IT Ops monitoring: It's time to move beyond the single pane of glass
The "single pane of glass" approach to IT operations monitoring and management no longer makes sense for many IT organizations. You must enable diverse users to access data using any tool that suits them. Forcing everyone to adopt a generic platform to interact with the data created by numerous IT monitoring tools doesn't work.
Instead, enable all your colleagues and business stakeholders to access operations data through a lens that makes sense for their individual goals and responsibilities. After all, the technology exists to cost-effectively share IT Ops data across your organization without overwhelming your systems.
The pain of the single pane
The single pane of glass (SPOG) was, and still is, the desire of many IT operations management departments that wanted to do the right thing by encouraging all users to adopt a uniform solution.
Unfortunately, many have found that this approach falls apart when you try to force people with diverse goals to use a SPOG within a single “uber-tool.” For the last decade, many of the widely used tools have waged war over whose platform would serve as the single pane, with their customers having little valuable to show for it.
Each tool wanted all the data flowing into its platform and all eyes glued to its UI, regardless of why the data was being tracked.
The multi-pane of glass approach
IT operations professionals have been looking at this problem from the wrong angle. Getting everyone to use the same tool is as likely to be successful as trying to get everyone in a group to agree that iPhone is better than Android, or vice versa.
Things have already moved far in the other direction—toward diversity in the way data is consumed. Homogeneity is great for server and central compute resources because it allows easy management and automation. But for the devices or software that consume ever-growing streams of data, multiple purpose-built channels are best for supporting diverse, best-of-breed ecosystems—not to mention optimizing the ROI from those sources. This multi-pane of glass (MPOG) paradigm gives organizations the flexibility to accomplish that.
BYOD and the rise of sexier UIs for applications have already begun pulling users away from SPOG solutions. The genie is already out of the bottle. You can't go back to telling everyone that they have to use the same devices or software and conform to “our IT standard."
The best-of-breed approach, using the right tool to address a specific challenge, is going to beat an all-in-one solution any day.
An analogy: Email data and multiple modes of usage
Consider that the email format hasn't really changed since IETF RFC 2045 (launched over 20 years ago, in 1996), but think about how many apps you use to consume email. Personally, I now have three apps that I use regularly, because no single one meets all of my needs:
- For searching through email, I use Gmail.
- For CRM integration, I use the Salesforce inbox.
- For seamless calendar integration, I go to Outlook.
Each app displays the same emails, but with specific features and functionality that draw me to use it, depending on my goals.
Now, apply this analogy to more complicated enterprise IT tools, and the problem becomes more challenging. Each user has a unique set of requirements that a specific tool fulfills best. This isn't to say that a SPOG isn't a laudable goal. But only execs will use the SPOG on a regular basis. As for application support teams or other first-responder operations engineers, they’ll gravitate toward the specialized, domain-specific tools when an issue occurs.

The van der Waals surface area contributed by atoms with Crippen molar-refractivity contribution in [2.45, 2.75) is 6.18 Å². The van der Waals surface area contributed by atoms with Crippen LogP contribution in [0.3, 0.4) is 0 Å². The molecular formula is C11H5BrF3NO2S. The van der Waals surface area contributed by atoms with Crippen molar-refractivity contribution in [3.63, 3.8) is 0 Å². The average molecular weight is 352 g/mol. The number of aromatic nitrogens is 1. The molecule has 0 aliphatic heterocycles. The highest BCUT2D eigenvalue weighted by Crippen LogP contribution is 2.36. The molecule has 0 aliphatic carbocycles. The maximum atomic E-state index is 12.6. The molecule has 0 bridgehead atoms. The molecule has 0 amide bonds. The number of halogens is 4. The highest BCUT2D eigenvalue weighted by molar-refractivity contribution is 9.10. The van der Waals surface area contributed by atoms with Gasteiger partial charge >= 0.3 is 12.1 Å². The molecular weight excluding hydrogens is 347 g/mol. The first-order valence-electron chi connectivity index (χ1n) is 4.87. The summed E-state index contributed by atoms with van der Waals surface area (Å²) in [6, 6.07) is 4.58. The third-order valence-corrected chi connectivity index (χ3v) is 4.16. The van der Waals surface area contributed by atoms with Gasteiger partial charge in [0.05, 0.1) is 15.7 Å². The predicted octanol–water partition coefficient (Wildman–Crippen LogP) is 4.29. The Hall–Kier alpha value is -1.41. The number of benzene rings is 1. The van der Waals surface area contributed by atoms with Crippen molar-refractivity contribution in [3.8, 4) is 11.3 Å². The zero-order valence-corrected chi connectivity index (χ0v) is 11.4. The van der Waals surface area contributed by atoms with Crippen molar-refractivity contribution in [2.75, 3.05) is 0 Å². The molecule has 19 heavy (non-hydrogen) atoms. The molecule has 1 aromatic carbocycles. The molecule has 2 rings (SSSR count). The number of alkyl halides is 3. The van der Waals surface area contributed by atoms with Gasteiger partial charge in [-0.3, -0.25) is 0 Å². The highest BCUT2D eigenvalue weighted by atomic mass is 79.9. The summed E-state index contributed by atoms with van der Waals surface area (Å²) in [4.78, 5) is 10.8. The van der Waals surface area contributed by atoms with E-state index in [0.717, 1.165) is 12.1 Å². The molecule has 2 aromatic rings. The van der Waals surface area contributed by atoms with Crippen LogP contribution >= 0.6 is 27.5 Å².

Sure, you can add more functionality to an application performance management tool to make it more capable of identifying network issues or database issues, but when it comes to getting the members of the Oracle team engaged, they are going to use Oracle Enterprise Manager. Period. End of story.
Don’t lock into a single repository or data lake
Consider a world where the domain-specific tools support a streaming consumption model, whereby data from third-party tools can be ingested and displayed within the UI. We'd then have the level of cross-domain, end-to-end visibility that the SPOG was designed to address.
The first tool that opened up this field was Splunk, which has now become the default integration approach for much of enterprise IT. But there are many other analytics and visualization tools that end users want to use. Plus, no single IT operations management tool is a one-size-fits-all solution.
Embrace multiple consumption models
The time is right for accepting multiple visualization methods that map to the unique needs of your users. Consider the idea that consumers of IT operations data want to consume it in different ways.
Some only want events of a specific type or severity. For others, only data related to the impact on end-user satisfaction matters. Management wants dashboards—showing all green, of course!
Ultimately, if you can move toward an approach that enables domain-specific tools to ingest data from other sources, you are more likely to achieve the goal that has seemed mostly unattainable: immediate, situational awareness and the ability to resolve incidents quickly and efficiently. You can do this without changing the tools your IT teams want to use on a day-to-day basis. In order to quickly and easily implement MPOG, you need integration middleware that collects data from your disparate tools (the data sources) and lets you seamlessly distribute this data to the appropriate destination—mediating and normalizing events, metrics, and topology as necessary.
All parties get to see the data in their own way and act on it accordingly. And as a side benefit, some of the silos and walls between teams can come crashing down. It’s time to move beyond the constraints of the single pane of glass and open up to a multi-pane reality.